The SOAP specification does not specify how to communicate. To compare this to a language, you could say that SOAP specifies that there are words, but not how the words are put together to form a language. It would seem that SOAP is useless without this additional functionality. On the contrary, SOAP focuses on one thing and does that one thing well. The focus of SOAP is making it possible to exchange a message with another entity. In SOAP terms, there is the sender that sends the message and the receiver that receives the message. The sender may only send a single message and not receive a response, in which case the SOAP message was a one-way message. If the sender sends a message and the receiver sends a response to the SOAP message, a send response SOAP exchange occurred. Both scenarios are part of the SOAP specification.
In both a one-way and a send response message exchange, the sender must send a SOAP message. A typical SOAP message is as follows:
<?xml version=”1.0” ?> <env:Envelope xmlns:env=”http://www.w3.org/2001/12/soap-envelope”> <env:Header> <th:transaction xmlns:th=”http://www.transaction.org/2001/12/transaction”> 123 </th:transaction> </env:Header> <env:Body> <math:add xmlns:math=”http://www.devspace.com/2002/1/math”> <math:num>1</math:num> <math:num>1</math:num> </math:add> </env:Body> </env:Envelope>
One item of interest in this message example is that XML namespaces are used everywhere. This is an important feature of SOAP that has been highlighted in the SOAP 1.2 specification. Namespaces make it possible to break a document into separate processing segments without actually destroying the format of the document.
The typical SOAP message just shown has three different namespaces: env, th, and math. The env namespace is part of the SOAP specification. The th namespace is a fictitious namespace that references a transaction specification. The math namespace references a namespace defined by the author to perform mathematical additions. In each of the examples, the namespace references a URI. You may think that if you typed the URI into your browser, something would be returned. Namespace identifiers don’t work that way, however. The URI, in this case, is simply an identifier.
Standard XML parsers use namespace identifiers as a mechanism to group XML tags. A standard parser will not access the Internet to see what the namespace identifier represents. Applications use the namespace identifier to make sure that they are parsing the correct data. In all SOAP processor implementations, the namespace identifiers are used to identify the version of the SOAP and to execute the correct SOAP message. For example, the EasySOAP++ client is pre-SOAP 1.2 and does not accept SOAP 1.2 responses. EasySOAP++ can handle only SOAP 1.1 requests. Therefore, to process SOAP 1.2 messages, you would have to use Apache Axis, Microsoft .NET, or something similar.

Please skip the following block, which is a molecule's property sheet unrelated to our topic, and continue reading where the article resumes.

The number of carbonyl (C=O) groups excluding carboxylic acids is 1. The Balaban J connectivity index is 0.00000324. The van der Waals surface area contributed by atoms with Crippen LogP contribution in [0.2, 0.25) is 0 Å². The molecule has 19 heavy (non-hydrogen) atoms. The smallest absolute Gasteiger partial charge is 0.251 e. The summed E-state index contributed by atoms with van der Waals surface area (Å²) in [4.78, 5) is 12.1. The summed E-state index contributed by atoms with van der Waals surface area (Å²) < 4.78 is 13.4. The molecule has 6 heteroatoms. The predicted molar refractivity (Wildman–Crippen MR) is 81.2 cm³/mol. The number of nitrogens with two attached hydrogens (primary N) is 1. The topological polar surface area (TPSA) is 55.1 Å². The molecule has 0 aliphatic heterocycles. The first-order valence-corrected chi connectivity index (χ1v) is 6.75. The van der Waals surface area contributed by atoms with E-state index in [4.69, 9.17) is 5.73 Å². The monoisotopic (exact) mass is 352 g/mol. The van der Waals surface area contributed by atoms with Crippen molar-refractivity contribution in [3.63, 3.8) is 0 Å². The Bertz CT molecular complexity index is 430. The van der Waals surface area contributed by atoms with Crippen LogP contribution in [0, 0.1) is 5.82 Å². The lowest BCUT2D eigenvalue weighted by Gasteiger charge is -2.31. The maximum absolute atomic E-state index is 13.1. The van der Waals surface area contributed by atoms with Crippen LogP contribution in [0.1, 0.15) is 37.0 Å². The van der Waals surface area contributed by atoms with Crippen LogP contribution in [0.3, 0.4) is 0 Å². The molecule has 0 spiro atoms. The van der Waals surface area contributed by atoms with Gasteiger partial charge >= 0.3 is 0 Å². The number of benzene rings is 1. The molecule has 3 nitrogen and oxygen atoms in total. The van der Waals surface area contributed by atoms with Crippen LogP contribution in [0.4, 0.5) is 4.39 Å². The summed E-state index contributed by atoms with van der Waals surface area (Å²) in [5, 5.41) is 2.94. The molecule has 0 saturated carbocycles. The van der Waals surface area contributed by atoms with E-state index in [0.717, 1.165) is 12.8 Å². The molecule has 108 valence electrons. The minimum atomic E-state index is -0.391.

In the typical SOAP message example shown earlier, there was a SOAP Header XML tag and child transaction XML tag. The SOAP Header tag is optional and does not need to be present. The purpose of the SOAP Header tag is to instruct the infrastructure what to do with the message. In the case of the typical SOAP message example, the transaction XML tag is referencing a currently executing transaction. The transaction may or may not mean anything to the receiver that has to process the SOAP message.
In the SOAP message example, if the transaction means nothing to the receiver, the transaction is ignored and processing continues. However, if the XML-tag transaction were constructed as follows, the transaction could not be ignored:
<th:transaction xmlns:th=”http://www.transaction.org/2001/12/transaction” env:mustUnderstand=”1”>
In the modified version of the transaction XML tag, an attribute mustUnderstand is added. The mustUnderstand attribute is part of the SOAP namespace (prefixed with an env) and is a specification. In the SOAP specification, it is stated that the receiver must understand the mustUnderstand attribute in a header element to be able to process the SOAP message. If the receiver cannot understand the header element, the receiver must issue a fault stating that the receiver is not able to process the header element.
In a previous paragraph, I mentioned that a SOAP header element is used to indicate how to process the SOAP headers. This is not entirely true because specific actor attributes can be assigned. For example, a SOAP message needs routing information that is specific to the domain where the SOAP message is being sent. At this point, a SOAP header has to be added, but the SOAP receiver will not process it. A so-called SOAP intermediary processes the SOAP message. A SOAP intermediary is a server that has the capability to receive a SOAP message and process the SOAP headers, but not the contents of the SOAP message itself. If a SOAP header has to be specifically processed by the SOAP intermediary, it is possible to assign an actor attribute as shown by the following example: